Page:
The Pakistani military announced Thursday it had successfully tested a surface-to-surface nuclear-capable ballistic missile. It was the same day that election results were announced in neighboring country and long-time rival India, where Prime Minister Narendra Modi was reelected to office for a second term..

“Pakistan conducted successful training launch of surface-to-surface ballistic missile Shaheen-II. The training launch was aimed at ensuring operational readiness of Army Strategic Forces Command. Shaheen-II missile is capable of carrying both conventional and nuclear warheads upto a range of 1,500 kilometers [932 miles]. Shaheen-II is a highly capable missile which meets Pakistan’s strategic needs towards maintenance of desired deterrence stability in the region,” Pakistani military's media wing, Inter-Services Public Relations (ISPR), stated in a press release which also included a video of the test.

According to Center for Strategic and International Studies (CSIS), Shaheen II is the precursor to Shaheen-III, Pakistan’s longest-ranged missile, which is still in development. The latter weapon is a two-stage, solid-fueled, medium-range ballistic missile, and can travel 2,750 kilometers. 

The additional range from Shaheen-II would allow the missile to target Indian Andaman and Nicobar Islands in the Bay of Bengal, General Khalid Kidwai, the former head of the Strategic Plans Division, said. “Pakistan is also working to equip the Shaheen-III with multiple independent reentry vehicles [MIRV] as a response to Indian attempts to develop a missile defense capability,” according to CSIS.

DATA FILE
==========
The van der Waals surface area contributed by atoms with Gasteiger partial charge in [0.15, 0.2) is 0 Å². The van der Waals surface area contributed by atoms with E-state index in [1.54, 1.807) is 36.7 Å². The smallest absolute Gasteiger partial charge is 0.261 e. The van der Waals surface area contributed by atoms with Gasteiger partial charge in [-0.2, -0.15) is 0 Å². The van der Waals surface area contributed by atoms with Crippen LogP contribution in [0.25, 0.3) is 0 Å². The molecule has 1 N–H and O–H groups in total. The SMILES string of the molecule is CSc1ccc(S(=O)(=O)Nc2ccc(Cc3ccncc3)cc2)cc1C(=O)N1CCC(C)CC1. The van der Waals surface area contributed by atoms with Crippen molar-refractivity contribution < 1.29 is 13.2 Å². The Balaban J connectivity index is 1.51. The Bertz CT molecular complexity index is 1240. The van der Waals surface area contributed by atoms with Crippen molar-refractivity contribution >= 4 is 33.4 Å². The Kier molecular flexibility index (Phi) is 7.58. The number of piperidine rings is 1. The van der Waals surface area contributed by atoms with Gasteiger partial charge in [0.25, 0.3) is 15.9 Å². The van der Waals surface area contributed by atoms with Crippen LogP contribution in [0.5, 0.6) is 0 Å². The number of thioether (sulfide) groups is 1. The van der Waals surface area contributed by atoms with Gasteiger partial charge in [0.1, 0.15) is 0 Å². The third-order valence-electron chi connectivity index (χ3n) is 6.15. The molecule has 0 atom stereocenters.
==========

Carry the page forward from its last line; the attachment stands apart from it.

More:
Pakistan’s military arsenal includes mainly short and medium-ranged ballistic missiles, but the country is also making strides in developing cruise missiles. It has received significant support from China in developing its nuclear and missile programs, and has also benefitted from the cooperation of Iran and North Korea.

After fighting three major wars since 1947 over the disputed region of Kashmir, India and Pakistan came to the brink of war again this year. In February, a suicide bomber struck an Indian paramilitary convoy in Kashmir, killing over 40 security personnel. After Pakistan-based militant group Jaish-e-Mohammed (JeM) reportedly claimed responsibility for the bombing, Indian jets launched airstrikes inside its neighboring country, in what New Delhi claimed were efforts to eradicate a training camp of the militant group.

The next day, Pakistan retaliated by conducting airstrikes of its own, shooting down an Indian plane in the process and capturing its pilot. Islamabad returned the pilot to India amid international pressure to end the conflict, but tensions remained high between the two nations.

Last month, Pakistan Prime Minister Imran Khan offered to start talks with India to resolve the Kashmir issue. “We want to build a civilized relationship with our eastern neighbor and there is a possibility that if we can resolve the Kashmir issue, through dialogue, things can improve,” he said, after a meeting with Chinese President Xi Jinping, the Times of India reported.

On the same day as the test launch, Modi's Bharatiya Janata Party (BJP) experienced a landslide victory in the Indian general election, ensuring a second term for him as prime minister of the world's largest democracy.

"I congratulate Prime Minister Modi on the electoral victory of BJP and allies. Look forward to working with him for peace, progress and prosperity in South Asia," Khan wrote in a congratulatory tweet.

In reply, Modi wrote, “Thank you PM @ImranKhanPTI. I warmly express my gratitude for your good wishes. I have always given primacy to peace and development in our region.”